Teresa’s October 2013 Update
The honks and beeps of the traffic around the block grow louder and louder in the crisp of the autumn wind; so loud, so constant that it becomes almost unbearable. Thankfully, we found a park on the top of a hill to escape the noise. There I recall things happened in the last few weeks; now sharing some of them with you. The stories are many. Please take your time to read and celebrate with me the Lord’s work at hand.
A) A little care goes a long way
I visited those who are in the full-care rooms with a volunteer. We listened to their stories, rubbed their back, massaged their hands and feet, and encouraged them to turn their body and move their limbs. Some could, some couldn’t. However, light seeped in. Even the one who went through the trauma of abandonment, who had stopped talking, is now talking. She and some others on the full-care unit are now in the morning program. Some care workers were motivated by their change. They began to encourage those under their care to exercise their limbs, and became more concerned for their physical comfort.
I then mobilized supervisors of the nursing team and members of the disability rehab center to bring people on wheel chairs to the morning program. The response was amazing. In three weeks’ time, the attendance has increased from 20 to 40 to 60. Encouraging responses and feedbacks from the attendants and the staff team:
- A 99 year-old: “I am 99 but have never been so happy before”
- Another in her 90s: “I can neither see nor hear, but I can feel the happiness around me – I don’t’ know how to say it … I’m just very, very happy to be here”
- The previous administrator, now a retiree, comes to stay as a guest from time to time, and participated in the morning program: “This is very good, so lively, so happy; thank you for including those who can neither walk nor move … this friend here used to be doing a lot for this place, she is now weak and frail, can’t even take care of herself… I am so glad to see you including her today.”
- A man with severe chronic pain was miserably depressed. I went to care for him in his room and encouraged him to do exercise. Every move hurts but he persisted. In appreciation of his endurance, I gave him a rub on the neck. You should have seen that smile of victory on his face.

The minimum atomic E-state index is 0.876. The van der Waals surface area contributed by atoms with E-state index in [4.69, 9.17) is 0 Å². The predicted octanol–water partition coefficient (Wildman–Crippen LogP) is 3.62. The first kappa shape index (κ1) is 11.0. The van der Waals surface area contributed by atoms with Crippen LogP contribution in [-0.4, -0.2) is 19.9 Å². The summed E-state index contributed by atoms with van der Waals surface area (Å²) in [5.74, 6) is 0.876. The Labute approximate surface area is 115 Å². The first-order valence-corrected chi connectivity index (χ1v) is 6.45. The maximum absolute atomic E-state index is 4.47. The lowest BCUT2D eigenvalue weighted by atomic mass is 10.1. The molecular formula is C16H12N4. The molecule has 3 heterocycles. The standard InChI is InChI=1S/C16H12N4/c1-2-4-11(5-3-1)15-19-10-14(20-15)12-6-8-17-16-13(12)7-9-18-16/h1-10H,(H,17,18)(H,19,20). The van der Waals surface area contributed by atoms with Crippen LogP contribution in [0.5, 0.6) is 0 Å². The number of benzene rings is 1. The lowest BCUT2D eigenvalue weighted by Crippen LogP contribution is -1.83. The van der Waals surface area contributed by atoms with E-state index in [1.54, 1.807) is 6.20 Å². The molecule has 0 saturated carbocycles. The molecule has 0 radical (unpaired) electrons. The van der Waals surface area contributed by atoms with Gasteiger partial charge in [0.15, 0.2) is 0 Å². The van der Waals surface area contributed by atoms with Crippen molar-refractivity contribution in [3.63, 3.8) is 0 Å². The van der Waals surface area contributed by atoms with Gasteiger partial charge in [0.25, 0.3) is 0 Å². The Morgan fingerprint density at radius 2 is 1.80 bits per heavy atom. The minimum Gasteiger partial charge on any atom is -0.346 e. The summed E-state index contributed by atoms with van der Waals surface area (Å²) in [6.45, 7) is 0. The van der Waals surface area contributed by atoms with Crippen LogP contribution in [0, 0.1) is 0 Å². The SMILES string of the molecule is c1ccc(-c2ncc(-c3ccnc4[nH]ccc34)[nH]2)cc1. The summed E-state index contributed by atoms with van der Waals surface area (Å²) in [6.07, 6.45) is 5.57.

- Another resident is also deep in depression. For a while she refused taking food and water. I befriended her and played eating with her. After a couple of visits, she began eating snacks, even joking with her neighbors.
- More comments reflecting the ripple effect of care:
The administrator: “I am so excited to see so many of them out, some have not been out for 10-20 years, and they are now singing and waving their hands…”
A care work supervisor: “I see the change in the lives of the elderly. I am so happy… I want to bring more out but many simply refuse … so sad, don’t know how to motivate them … I love them so much, it is hard to pull away emotionally….”
B) Attitude changes Attitude
Change in the attitude of a care worker…
Walking towards the elevator on the ground floor, I heard a care worker yelling at a resident on the wheelchair. With a tap on her shoulder, I asked, “What puts you in such bad mood today?” “Nothing,” she said, “my leg is hurting and she keeps annoying me.”
The morning program had just finished, the elevator was fully loaded. The senior didn’t understand; she kept complaining about the wait. The care worker was overtaken by her leg pain. They both lost their calm.
I bent down and winked at the resident, “See, her leg is hurting; people yell when they are in pain, don’t’ they? The elevator is fully loaded; it didn’t stop but soon will. Let’s keep quiet just for now.” The resident nodded with understanding. The care worker heard my whisper; she almost burst into laughter.